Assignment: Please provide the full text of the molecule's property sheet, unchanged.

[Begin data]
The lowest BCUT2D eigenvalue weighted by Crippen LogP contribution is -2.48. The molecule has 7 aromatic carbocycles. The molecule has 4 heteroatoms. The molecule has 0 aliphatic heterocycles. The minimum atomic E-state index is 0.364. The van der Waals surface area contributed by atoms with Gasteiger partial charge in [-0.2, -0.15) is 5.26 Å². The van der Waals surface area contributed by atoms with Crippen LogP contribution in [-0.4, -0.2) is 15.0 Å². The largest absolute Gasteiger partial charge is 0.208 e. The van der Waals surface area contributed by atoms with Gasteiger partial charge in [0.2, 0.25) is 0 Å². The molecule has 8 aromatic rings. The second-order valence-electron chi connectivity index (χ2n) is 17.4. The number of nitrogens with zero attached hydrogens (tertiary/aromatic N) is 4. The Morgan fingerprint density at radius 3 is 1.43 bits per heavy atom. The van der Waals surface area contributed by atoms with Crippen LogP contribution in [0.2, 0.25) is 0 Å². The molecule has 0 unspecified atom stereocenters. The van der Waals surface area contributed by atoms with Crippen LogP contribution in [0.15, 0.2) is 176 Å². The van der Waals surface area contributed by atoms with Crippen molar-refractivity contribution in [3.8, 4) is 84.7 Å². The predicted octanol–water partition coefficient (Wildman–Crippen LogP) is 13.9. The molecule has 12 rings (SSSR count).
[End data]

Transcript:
The lowest BCUT2D eigenvalue weighted by Crippen LogP contribution is -2.48. The molecule has 7 aromatic carbocycles. The molecule has 4 heteroatoms. The molecule has 0 aliphatic heterocycles. The minimum atomic E-state index is 0.364. The van der Waals surface area contributed by atoms with Gasteiger partial charge in [-0.2, -0.15) is 5.26 Å². The van der Waals surface area contributed by atoms with Crippen LogP contribution in [-0.4, -0.2) is 15.0 Å². The largest absolute Gasteiger partial charge is 0.208 e. The van der Waals surface area contributed by atoms with Gasteiger partial charge in [0.2, 0.25) is 0 Å². The molecule has 8 aromatic rings. The second-order valence-electron chi connectivity index (χ2n) is 17.4. The number of nitrogens with zero attached hydrogens (tertiary/aromatic N) is 4. The Morgan fingerprint density at radius 3 is 1.43 bits per heavy atom. The van der Waals surface area contributed by atoms with Crippen LogP contribution in [0.2, 0.25) is 0 Å². The molecule has 0 unspecified atom stereocenters. The van der Waals surface area contributed by atoms with Crippen LogP contribution in [0.15, 0.2) is 176 Å². The van der Waals surface area contributed by atoms with Crippen molar-refractivity contribution in [3.8, 4) is 84.7 Å². The predicted octanol–water partition coefficient (Wildman–Crippen LogP) is 13.9. The molecule has 12 rings (SSSR count).